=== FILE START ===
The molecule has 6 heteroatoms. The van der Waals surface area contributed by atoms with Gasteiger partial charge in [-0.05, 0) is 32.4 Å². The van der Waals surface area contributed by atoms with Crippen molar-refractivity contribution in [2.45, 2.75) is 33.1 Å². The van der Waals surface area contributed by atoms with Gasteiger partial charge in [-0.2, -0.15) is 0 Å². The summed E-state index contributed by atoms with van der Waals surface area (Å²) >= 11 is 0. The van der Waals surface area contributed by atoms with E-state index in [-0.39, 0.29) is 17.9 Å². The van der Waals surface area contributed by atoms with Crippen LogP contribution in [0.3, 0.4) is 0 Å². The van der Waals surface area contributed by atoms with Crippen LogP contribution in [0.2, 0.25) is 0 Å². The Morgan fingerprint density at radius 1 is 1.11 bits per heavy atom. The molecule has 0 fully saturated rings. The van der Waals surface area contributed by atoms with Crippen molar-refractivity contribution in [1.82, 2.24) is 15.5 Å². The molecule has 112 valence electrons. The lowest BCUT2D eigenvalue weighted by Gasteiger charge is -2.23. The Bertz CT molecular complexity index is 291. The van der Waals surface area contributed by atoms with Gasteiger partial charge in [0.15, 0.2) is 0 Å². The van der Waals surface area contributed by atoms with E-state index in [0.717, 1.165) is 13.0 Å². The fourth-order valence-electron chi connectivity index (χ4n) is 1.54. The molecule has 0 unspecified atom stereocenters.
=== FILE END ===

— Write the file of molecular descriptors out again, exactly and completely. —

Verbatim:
The molecule has 6 heteroatoms. The van der Waals surface area contributed by atoms with Gasteiger partial charge in [-0.05, 0) is 32.4 Å². The van der Waals surface area contributed by atoms with Crippen molar-refractivity contribution in [2.45, 2.75) is 33.1 Å². The van der Waals surface area contributed by atoms with Gasteiger partial charge in [-0.2, -0.15) is 0 Å². The summed E-state index contributed by atoms with van der Waals surface area (Å²) >= 11 is 0. The van der Waals surface area contributed by atoms with E-state index in [-0.39, 0.29) is 17.9 Å². The van der Waals surface area contributed by atoms with Crippen LogP contribution in [0.3, 0.4) is 0 Å². The van der Waals surface area contributed by atoms with Crippen LogP contribution in [0.2, 0.25) is 0 Å². The Morgan fingerprint density at radius 1 is 1.11 bits per heavy atom. The molecule has 0 fully saturated rings. The van der Waals surface area contributed by atoms with Crippen molar-refractivity contribution in [1.82, 2.24) is 15.5 Å². The molecule has 112 valence electrons. The lowest BCUT2D eigenvalue weighted by Gasteiger charge is -2.23. The Bertz CT molecular complexity index is 291. The van der Waals surface area contributed by atoms with Gasteiger partial charge in [0.15, 0.2) is 0 Å². The van der Waals surface area contributed by atoms with E-state index in [0.717, 1.165) is 13.0 Å². The fourth-order valence-electron chi connectivity index (χ4n) is 1.54. The molecule has 0 unspecified atom stereocenters.